April 21, 2021

Centenarian Ship Weathers Every Storm


Centenarian Ship Weathers Every Storm
The stalwart Magdalene Vinnen, now Sedov, in 1933. Australian National Maritime Museum, Flickr

Wooden sailing ship Sedov turns 100 years this year, a remarkable achievement since not too many wooden ships survive in the water without rotting. The Sedov is 385 feet (117.5 meters) long and 7,320 tons.

It began its life as a German boat in 1921, in the Kiel shipyard. It was called the Magdalene Vinnen then and carried cargo in the Baltic for the German navy during World War II.

When the Allies won, the Soviets took the ship as a spoil of victory, turning it into Soviet polar explorer Georgy Yakovlevich Sedov. Though it has been a peaceful ship for decades, once a warship, always a warship. To enter foreign waters now, the Sedov has to get special permission from the local ministry of foreign affairs.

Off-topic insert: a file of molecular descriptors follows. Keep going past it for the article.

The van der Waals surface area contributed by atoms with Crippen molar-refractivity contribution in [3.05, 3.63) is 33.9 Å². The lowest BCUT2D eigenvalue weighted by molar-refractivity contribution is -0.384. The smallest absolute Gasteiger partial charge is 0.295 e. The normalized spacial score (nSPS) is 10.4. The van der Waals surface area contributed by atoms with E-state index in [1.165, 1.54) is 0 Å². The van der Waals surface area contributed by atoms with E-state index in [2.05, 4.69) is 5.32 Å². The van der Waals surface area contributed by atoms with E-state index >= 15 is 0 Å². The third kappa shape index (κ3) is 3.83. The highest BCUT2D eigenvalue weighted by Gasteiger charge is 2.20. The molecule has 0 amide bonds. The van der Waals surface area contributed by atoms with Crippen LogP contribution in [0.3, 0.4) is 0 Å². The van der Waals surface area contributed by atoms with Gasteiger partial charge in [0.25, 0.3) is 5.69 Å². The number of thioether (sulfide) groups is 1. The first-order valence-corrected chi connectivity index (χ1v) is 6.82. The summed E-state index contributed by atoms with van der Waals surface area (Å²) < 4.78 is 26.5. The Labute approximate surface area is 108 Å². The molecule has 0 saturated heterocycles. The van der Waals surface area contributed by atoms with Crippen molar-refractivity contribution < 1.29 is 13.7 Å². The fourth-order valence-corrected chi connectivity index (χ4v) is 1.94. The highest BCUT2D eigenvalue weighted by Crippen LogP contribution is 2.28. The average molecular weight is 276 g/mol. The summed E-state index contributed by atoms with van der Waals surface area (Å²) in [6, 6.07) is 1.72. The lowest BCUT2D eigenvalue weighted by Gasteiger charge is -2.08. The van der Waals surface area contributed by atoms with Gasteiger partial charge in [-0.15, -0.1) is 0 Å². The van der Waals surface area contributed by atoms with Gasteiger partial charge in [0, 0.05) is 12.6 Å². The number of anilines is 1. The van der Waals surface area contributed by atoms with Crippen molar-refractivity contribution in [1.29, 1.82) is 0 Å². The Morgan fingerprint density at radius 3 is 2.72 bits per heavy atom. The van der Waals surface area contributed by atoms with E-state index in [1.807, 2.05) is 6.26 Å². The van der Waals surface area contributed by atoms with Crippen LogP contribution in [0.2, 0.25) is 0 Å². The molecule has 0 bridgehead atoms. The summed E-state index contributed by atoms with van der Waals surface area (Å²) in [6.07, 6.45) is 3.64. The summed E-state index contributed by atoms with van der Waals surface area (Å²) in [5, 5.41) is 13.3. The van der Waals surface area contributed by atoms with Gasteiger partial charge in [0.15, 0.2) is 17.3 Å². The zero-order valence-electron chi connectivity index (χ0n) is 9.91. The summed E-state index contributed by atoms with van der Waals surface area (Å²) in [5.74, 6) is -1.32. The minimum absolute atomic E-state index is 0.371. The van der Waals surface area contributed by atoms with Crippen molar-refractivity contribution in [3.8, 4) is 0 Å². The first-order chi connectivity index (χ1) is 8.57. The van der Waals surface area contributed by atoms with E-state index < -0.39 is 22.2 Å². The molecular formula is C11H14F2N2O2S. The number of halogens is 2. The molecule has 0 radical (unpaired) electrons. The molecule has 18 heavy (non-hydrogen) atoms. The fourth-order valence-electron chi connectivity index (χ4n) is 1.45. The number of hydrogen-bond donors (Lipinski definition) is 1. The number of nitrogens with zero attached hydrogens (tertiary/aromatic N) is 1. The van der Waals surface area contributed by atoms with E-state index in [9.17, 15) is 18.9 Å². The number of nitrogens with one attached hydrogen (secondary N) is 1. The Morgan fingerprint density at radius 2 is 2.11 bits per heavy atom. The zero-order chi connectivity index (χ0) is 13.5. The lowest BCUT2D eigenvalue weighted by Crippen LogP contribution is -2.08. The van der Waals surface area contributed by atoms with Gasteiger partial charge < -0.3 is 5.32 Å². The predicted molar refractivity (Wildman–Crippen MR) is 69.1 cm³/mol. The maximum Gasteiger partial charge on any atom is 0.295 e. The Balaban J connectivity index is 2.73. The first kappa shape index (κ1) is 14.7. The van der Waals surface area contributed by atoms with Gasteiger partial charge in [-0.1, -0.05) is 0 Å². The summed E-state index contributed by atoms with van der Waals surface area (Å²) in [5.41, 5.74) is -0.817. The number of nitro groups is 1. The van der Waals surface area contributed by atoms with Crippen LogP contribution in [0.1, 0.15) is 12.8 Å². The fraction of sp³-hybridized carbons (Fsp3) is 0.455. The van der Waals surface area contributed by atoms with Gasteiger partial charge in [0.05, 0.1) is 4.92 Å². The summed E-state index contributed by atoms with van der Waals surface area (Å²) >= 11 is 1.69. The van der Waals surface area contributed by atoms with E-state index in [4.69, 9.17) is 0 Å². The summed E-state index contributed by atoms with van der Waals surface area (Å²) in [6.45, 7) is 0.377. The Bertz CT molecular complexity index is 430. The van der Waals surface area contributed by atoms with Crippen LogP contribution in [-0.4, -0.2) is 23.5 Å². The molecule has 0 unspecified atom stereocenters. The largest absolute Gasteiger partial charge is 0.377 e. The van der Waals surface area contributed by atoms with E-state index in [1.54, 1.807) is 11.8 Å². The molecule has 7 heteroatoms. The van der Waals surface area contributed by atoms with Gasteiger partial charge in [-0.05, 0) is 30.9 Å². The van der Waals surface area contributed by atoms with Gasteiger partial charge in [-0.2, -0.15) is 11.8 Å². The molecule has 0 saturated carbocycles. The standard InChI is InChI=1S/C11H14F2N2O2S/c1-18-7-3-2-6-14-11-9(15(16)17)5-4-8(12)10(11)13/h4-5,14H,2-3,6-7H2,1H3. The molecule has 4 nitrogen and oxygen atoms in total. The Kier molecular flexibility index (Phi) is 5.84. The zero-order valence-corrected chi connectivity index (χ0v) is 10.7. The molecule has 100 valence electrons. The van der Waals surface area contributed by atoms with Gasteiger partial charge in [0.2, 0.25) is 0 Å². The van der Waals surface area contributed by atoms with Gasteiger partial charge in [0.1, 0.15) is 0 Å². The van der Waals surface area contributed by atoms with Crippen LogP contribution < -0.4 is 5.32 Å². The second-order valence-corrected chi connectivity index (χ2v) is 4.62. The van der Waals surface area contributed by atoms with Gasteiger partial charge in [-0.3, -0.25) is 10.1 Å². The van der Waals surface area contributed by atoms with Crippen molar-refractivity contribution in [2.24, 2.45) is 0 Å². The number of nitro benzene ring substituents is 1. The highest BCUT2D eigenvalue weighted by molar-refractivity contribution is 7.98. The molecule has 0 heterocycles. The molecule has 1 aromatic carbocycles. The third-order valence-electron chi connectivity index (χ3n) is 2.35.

The Sedov started rotting in the 1960s, as wooden ships are wont to do, and the idea was floated to turn it into a restaurant "for foreigners." It was Soviet times, after all, and Soviets could not afford to go to restaurants. By the way, St. Petersburg has an awesome floating restaurant today, The Flying DutchmanBut The Stationery Sedov didn't take.

A Moscow film student made a documentary, Who Needs Sails? in 1966 to argue that the Age of Sail was dead and the Sedov should be scrapped.

It kept on ticking, though, and was rebuilt in 1975 at the Kronstadt Marine Plant. The post-Soviet transition was rough financially. Nevertheless, ship and crew persisted.

Sedov became a movie star in 2005, playing the Pamir in German film The Tragedy of the Pamir.

The ship just celebrated its 100th birthday in Kaliningrad, where sailor vacancies are posted for 2021 expeditions. Check out beautiful photographs of the ship here. And get your wooden ship fix at a place like Mystic Seaport Museum while you wait to travel to Russia again.

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